How to keep your cholesterol down in the military
Some airmen and Marines say the military is failing to provide proper nutrition and weight-loss counseling and dietitians are taking over.
In addition, the service is offering no-frills nutrition classes at a cost of about $1,300 per student.
“I just wish there was more nutrition information,” said John Rocha, a 27-year-old airman who served two tours in Iraq.
“I think there should be some of that information.”
The military has spent $100 million in the past decade to help troops stay on track with their weight-gain goals.
But many are concerned the food and counseling programs are not delivering the results they should, said Air Force nutritionist Lisa Daugherty, who also serves on the advisory council for the Air Force Weight Loss and Dietetics Council.
A study by the U.S. Department of Defense found that more than 40 percent of service members did not take part in any diet classes or workouts in the latest fiscal year, and that more men than women were in the workforce with a greater weight.
The Pentagon has not yet issued a recommendation to Congress on whether to make military nutrition classes mandatory, but the Defense Department is already working to develop and implement a pilot program.
In the meantime, Daugeries is offering nutrition classes through her company, Weight Management Inc., which specializes in military nutrition and dietetics.
Daughers said she’s seen a shift among the more than 400 members of the service that has been through the transition.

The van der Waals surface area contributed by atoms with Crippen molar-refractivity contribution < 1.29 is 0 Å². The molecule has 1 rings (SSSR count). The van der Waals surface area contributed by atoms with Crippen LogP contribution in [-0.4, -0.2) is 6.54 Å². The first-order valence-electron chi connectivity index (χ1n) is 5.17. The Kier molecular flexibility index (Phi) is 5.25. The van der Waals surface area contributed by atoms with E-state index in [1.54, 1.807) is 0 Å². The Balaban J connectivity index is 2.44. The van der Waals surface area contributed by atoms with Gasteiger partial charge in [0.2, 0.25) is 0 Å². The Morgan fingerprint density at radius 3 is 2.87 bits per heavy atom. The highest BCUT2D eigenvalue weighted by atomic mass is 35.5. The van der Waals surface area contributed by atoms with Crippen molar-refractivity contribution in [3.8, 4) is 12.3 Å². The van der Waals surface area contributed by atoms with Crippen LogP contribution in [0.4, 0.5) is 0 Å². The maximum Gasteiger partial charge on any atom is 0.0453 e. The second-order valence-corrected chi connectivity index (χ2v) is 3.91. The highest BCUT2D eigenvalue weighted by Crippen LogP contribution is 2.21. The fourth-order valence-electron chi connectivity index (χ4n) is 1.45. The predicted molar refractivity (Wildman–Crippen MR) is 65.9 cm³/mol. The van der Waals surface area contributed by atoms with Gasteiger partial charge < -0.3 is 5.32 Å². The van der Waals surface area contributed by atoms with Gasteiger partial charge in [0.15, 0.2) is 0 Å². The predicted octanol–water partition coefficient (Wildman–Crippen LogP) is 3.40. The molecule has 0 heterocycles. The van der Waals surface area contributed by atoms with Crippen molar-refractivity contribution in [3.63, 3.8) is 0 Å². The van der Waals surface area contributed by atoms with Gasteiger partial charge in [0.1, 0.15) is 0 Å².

Some military service members said they were surprised to learn that some of the best advice on weight-management came from nutritionists, who often say their skills aren’t as advanced as those of doctors.
“It is definitely a misconception that there are no dietitators,” said Lance Cpl.
Scott D’Arcy, an Army sergeant first class who served in Afghanistan in 2012.
“There are a lot of nutritionists.
The problem is, they are getting more and more of what they are not getting.
They are making up their own numbers.”
D’Arcscy said he thinks the service should look at providing nutrition education at all times and be proactive in helping its members lose weight.
“I don’t think it’s the place to ask somebody if they want to lose weight, and then have them eat a bagel and a sandwich,” he said.
“You have to do it yourself.
That’s what the military should do.
They have to be able to manage that and have the best nutrition.”
Daugherty said the service can do better.
“The military is not doing enough to get the nutrition education, and we need to change that,” she said.
The military dietitia has been trying to change this, as well.
In 2014, the agency created a nutrition education curriculum for enlisted personnel that emphasizes the importance of eating healthy.
But it has been criticized for its lack of details and has not updated its curriculum since 2016.